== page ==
An important study was published in November 14th’s edition of the Lancet medical journal, which proves that diabetes can be prevented with lifestyle changes, and that this benefit can persist over the long term.

This study is called the Diabetes Prevention Program Outcome Study (DPPOS), and is a follow up to the landmark Diabetes Prevention Program initial study (DPP) that was published in 2002 in the New England Journal of Medicine.

The DPP was a study of over 3,000 prediabetics who were randomized to received either intensive lifestyle counseling, a diabetes medication called metformin, or placebo treatment, to see how effective these strategies were in preventing progression to full blown diabetes. The DPP trial was stopped prematurely, because the evidence for the superiority of the lifestyle intervention was already clear. After an average of 2.8 years, the lifestyle group had a 58% lower rate of development of diabetes than the placebo group, which was even better than the metformin treated group, who had a 31% lower rate of development of diabetes than placebo. Weight loss was also superior in the lifestyle group at 5.6kg, compared to 2.1kg in the metformin group, and 0.1kg in the placebo group.

In the DPPOS follow up study, all patients were offered lifestyle therapy, similar to the initial lifestyle group of the DPP, but in a less intense format. Placebo was stopped, and the metformin group continued their metformin.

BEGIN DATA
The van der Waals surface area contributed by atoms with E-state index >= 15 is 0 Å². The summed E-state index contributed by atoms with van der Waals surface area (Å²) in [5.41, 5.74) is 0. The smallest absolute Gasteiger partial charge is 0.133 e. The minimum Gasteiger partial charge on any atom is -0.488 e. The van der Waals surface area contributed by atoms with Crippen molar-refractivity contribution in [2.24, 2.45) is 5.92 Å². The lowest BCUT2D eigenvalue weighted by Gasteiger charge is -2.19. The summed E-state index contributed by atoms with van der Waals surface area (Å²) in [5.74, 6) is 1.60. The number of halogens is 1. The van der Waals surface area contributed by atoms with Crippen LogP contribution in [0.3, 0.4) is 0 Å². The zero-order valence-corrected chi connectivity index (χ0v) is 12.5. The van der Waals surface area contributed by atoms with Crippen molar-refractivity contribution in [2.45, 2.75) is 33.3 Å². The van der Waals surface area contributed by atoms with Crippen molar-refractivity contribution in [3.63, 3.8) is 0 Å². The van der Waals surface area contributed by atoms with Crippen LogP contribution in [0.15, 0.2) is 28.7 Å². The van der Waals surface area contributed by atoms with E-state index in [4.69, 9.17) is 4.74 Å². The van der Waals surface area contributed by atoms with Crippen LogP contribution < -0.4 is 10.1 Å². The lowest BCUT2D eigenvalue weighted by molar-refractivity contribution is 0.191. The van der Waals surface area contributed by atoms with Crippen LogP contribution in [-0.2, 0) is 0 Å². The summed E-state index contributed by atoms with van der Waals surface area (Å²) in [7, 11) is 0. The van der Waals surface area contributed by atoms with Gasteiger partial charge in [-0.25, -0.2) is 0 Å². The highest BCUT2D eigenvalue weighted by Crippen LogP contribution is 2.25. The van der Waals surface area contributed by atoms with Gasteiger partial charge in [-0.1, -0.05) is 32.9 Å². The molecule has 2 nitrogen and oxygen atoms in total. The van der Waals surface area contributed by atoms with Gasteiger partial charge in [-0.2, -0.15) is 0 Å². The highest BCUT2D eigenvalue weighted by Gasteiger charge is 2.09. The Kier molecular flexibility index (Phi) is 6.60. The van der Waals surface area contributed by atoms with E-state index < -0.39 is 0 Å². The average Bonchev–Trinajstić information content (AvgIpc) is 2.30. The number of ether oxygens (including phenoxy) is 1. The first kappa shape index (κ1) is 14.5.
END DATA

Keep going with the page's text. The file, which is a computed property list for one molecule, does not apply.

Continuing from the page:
During the 10 year follow up in the DPPOS, the original lifestyle group regained most of their weight, which may be related to the less intense nature of the DPPOS lifestyle program. Both the metformin and the original placebo groups lost a bit of weight (with the onset of the lifestyle program), but gained it back. As such, there was no significant difference in weight between the 3 groups at the end of the DPPOS.

However, despite there being no difference in weight, there continued to be an overall lower rate of onset of diabetes in the original lifestyle and metformin groups: they still had a 34% and 18% lower incidence of diabetes than the original placebo group, respectively. In other words, the original intensive lifestyle undertaken in the first 2.8 years of this study delayed diabetes onset by 4 years, and metformin delayed diabetes onset by 2 years.

Furthermore, although the overall diabetes incidence was highest in the placebo group, the rate of onset of diabetes in both the placebo and metformin groups fell to equal the rate of onset in the original lifestyle group, due to the institution of lifestyle therapy at the start of DPPOS. This points again towards the benefits of lifestyle in prevention of diabetes.

The bottom lines:

  • Effectively changing your lifestyle in favor of healthy eating and increasing exercise is beneficial to prevent diabetes.
  • The more intensive the support and counseling in making these changes, the more effective that program is to prevent diabetes.
  • Even if an intensive support program is not feasible for the very long term, the benefits of diabetes prevention during the time of the intense program are still maintained over the long term!

Dr. Sue © 2009